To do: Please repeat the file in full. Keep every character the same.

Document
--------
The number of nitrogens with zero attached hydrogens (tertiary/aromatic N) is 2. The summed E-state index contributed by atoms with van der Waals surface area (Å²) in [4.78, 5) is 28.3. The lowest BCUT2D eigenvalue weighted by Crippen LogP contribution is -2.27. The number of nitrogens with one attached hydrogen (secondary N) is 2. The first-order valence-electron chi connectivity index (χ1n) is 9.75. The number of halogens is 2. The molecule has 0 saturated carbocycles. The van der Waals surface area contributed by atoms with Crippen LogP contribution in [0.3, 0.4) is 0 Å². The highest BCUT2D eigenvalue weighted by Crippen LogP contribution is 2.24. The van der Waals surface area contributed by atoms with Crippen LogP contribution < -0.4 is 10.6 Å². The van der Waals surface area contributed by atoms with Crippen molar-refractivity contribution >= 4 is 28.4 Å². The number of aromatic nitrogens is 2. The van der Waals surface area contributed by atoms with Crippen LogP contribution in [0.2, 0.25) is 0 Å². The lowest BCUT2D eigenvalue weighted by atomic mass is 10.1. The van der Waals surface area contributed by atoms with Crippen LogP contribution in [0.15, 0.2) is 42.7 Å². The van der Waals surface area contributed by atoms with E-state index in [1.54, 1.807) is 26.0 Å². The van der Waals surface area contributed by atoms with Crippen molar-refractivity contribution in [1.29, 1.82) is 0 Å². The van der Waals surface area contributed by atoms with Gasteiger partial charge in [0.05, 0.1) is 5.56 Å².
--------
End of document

The number of nitrogens with zero attached hydrogens (tertiary/aromatic N) is 2. The summed E-state index contributed by atoms with van der Waals surface area (Å²) in [4.78, 5) is 28.3. The lowest BCUT2D eigenvalue weighted by Crippen LogP contribution is -2.27. The number of nitrogens with one attached hydrogen (secondary N) is 2. The first-order valence-electron chi connectivity index (χ1n) is 9.75. The number of halogens is 2. The molecule has 0 saturated carbocycles. The van der Waals surface area contributed by atoms with Crippen LogP contribution in [0.3, 0.4) is 0 Å². The highest BCUT2D eigenvalue weighted by Crippen LogP contribution is 2.24. The van der Waals surface area contributed by atoms with Crippen LogP contribution < -0.4 is 10.6 Å². The van der Waals surface area contributed by atoms with Crippen molar-refractivity contribution >= 4 is 28.4 Å². The number of aromatic nitrogens is 2. The van der Waals surface area contributed by atoms with Crippen LogP contribution in [0.2, 0.25) is 0 Å². The lowest BCUT2D eigenvalue weighted by atomic mass is 10.1. The van der Waals surface area contributed by atoms with Crippen LogP contribution in [0.15, 0.2) is 42.7 Å². The van der Waals surface area contributed by atoms with E-state index in [1.54, 1.807) is 26.0 Å². The van der Waals surface area contributed by atoms with Crippen molar-refractivity contribution in [1.29, 1.82) is 0 Å². The van der Waals surface area contributed by atoms with Gasteiger partial charge in [0.05, 0.1) is 5.56 Å².